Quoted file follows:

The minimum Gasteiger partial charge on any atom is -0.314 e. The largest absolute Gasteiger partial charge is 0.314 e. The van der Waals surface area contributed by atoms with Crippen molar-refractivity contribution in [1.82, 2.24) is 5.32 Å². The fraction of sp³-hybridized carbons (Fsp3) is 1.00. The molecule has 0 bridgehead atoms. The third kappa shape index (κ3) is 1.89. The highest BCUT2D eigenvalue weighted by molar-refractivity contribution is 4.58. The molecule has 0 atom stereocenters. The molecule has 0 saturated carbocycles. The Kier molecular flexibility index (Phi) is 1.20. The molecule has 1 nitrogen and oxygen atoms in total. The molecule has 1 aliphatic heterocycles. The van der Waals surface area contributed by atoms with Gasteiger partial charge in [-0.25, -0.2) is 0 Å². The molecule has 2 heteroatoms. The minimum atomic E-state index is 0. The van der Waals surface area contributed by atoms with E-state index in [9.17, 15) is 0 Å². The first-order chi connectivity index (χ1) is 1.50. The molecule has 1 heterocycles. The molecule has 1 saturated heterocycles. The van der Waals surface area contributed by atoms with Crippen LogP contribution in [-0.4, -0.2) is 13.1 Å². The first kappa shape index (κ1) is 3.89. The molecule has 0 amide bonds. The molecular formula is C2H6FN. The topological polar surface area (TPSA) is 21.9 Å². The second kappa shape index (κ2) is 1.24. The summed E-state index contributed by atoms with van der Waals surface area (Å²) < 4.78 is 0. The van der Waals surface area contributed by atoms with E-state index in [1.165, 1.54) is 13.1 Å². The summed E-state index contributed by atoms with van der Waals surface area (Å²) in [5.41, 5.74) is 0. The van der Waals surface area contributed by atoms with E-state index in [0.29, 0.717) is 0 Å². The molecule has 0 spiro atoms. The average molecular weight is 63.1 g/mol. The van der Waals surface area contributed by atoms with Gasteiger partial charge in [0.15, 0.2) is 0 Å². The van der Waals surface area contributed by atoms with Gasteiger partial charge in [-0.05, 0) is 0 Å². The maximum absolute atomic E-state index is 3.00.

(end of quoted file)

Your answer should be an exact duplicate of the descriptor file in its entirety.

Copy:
The minimum Gasteiger partial charge on any atom is -0.314 e. The largest absolute Gasteiger partial charge is 0.314 e. The van der Waals surface area contributed by atoms with Crippen molar-refractivity contribution in [1.82, 2.24) is 5.32 Å². The fraction of sp³-hybridized carbons (Fsp3) is 1.00. The molecule has 0 bridgehead atoms. The third kappa shape index (κ3) is 1.89. The highest BCUT2D eigenvalue weighted by molar-refractivity contribution is 4.58. The molecule has 0 atom stereocenters. The molecule has 0 saturated carbocycles. The Kier molecular flexibility index (Phi) is 1.20. The molecule has 1 nitrogen and oxygen atoms in total. The molecule has 1 aliphatic heterocycles. The van der Waals surface area contributed by atoms with Gasteiger partial charge in [-0.25, -0.2) is 0 Å². The molecule has 2 heteroatoms. The minimum atomic E-state index is 0. The van der Waals surface area contributed by atoms with E-state index in [9.17, 15) is 0 Å². The first-order chi connectivity index (χ1) is 1.50. The molecule has 1 heterocycles. The molecule has 1 saturated heterocycles. The van der Waals surface area contributed by atoms with Crippen LogP contribution in [-0.4, -0.2) is 13.1 Å². The first kappa shape index (κ1) is 3.89. The molecule has 0 amide bonds. The molecular formula is C2H6FN. The topological polar surface area (TPSA) is 21.9 Å². The second kappa shape index (κ2) is 1.24. The summed E-state index contributed by atoms with van der Waals surface area (Å²) < 4.78 is 0. The van der Waals surface area contributed by atoms with E-state index in [1.165, 1.54) is 13.1 Å². The summed E-state index contributed by atoms with van der Waals surface area (Å²) in [5.41, 5.74) is 0. The van der Waals surface area contributed by atoms with E-state index in [0.29, 0.717) is 0 Å². The molecule has 0 spiro atoms. The average molecular weight is 63.1 g/mol. The van der Waals surface area contributed by atoms with Gasteiger partial charge in [0.15, 0.2) is 0 Å². The van der Waals surface area contributed by atoms with Gasteiger partial charge in [-0.05, 0) is 0 Å². The maximum absolute atomic E-state index is 3.00.